Developing Your Discernment
How to read the people you lead.
Also of Interest
The musicians of the New York Philharmonic Orchestra were once asked to name the most effective conductor. Arturo Toscanini won, hands down. When asked why, one of the instrumentalists said, "He could anticipate when you were about to make a mistake and keep you from making it."
He had discernment.
Discernment, like musical talent, is innate, but it's not like the gift of perfect pitch. The gift of discernment can be taught, practiced, and developed.
I have known many excellent leaders who were not given the gift of discernment. They could not read people. They read figures. They excelled in science, engineering, mathematics, and administration. They depended on management skills and organization.
Those blessed with even a little discernment, however, could develop significant sensitivity and intuition. I am one of those, having used discernment for many years both in manufacturing (overseeing 2,500 employees) and in ministry (chairing several national ministries).
If I could read my people correctly, I could make the most of their productivity and minimize their mistakes.
Catching what others miss
Using our discernment to lead requires much more.
First, make sure you understand the meaning of words, both dictionary and colloquial. Slang is part of colloquial listening. For example, when young people say "bad" or "nasty," they many times mean "exceptionally good." And if you're unsure about a meaning, ask. I have never known a really intelligent person who will let you use a word they don't know without stopping you to ask its meaning. The meaning is crucial to the understanding.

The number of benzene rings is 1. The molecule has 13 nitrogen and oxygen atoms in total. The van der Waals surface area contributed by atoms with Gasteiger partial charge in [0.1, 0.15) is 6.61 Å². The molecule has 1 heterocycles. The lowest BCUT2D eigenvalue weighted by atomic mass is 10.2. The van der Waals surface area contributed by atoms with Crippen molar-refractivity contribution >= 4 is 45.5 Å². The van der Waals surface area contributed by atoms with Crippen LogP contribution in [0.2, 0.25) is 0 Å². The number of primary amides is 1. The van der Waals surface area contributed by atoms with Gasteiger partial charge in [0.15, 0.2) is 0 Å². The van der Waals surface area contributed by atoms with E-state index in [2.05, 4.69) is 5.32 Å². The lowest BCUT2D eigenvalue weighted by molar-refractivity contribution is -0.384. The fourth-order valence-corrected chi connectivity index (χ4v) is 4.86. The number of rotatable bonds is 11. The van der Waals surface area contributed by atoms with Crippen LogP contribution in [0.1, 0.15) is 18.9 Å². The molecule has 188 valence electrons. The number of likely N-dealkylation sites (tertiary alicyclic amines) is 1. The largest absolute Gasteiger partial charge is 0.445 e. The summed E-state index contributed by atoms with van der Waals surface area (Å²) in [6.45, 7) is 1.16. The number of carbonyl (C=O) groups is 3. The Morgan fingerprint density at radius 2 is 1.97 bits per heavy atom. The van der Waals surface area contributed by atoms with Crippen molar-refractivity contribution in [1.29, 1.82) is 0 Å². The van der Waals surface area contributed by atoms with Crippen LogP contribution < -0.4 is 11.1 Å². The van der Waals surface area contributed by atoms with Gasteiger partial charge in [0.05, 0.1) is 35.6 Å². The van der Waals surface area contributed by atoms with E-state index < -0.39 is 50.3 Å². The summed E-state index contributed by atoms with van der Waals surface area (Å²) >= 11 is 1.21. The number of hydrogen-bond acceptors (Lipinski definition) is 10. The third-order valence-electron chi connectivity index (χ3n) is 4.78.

Next, listen to the selection of words. Word choice discloses several things, including a person's reasoning ability, his prejudices (using pejorative words), and desire to impress (inappropriate use of large words). Words give clues whether a person is primarily intellectual or emotional. Individuals with precise minds use precise language. Often, sensitive people use poetic words.
You can often determine whether individuals think in principles or techniques. Can they explain things several ways? How broadly do they illustrate? If a person illustrates from many different areas, he can see a similar principle running through the different experiences.
The use of words and accents also gives us a glimpse into someone's past. Buddy Rich, the drummer, told me that he could hear a player's history when he played jazz. He knew whom he had been listening to, whom he idolized, generally what part of the country he came from, and whether he had a religious background.
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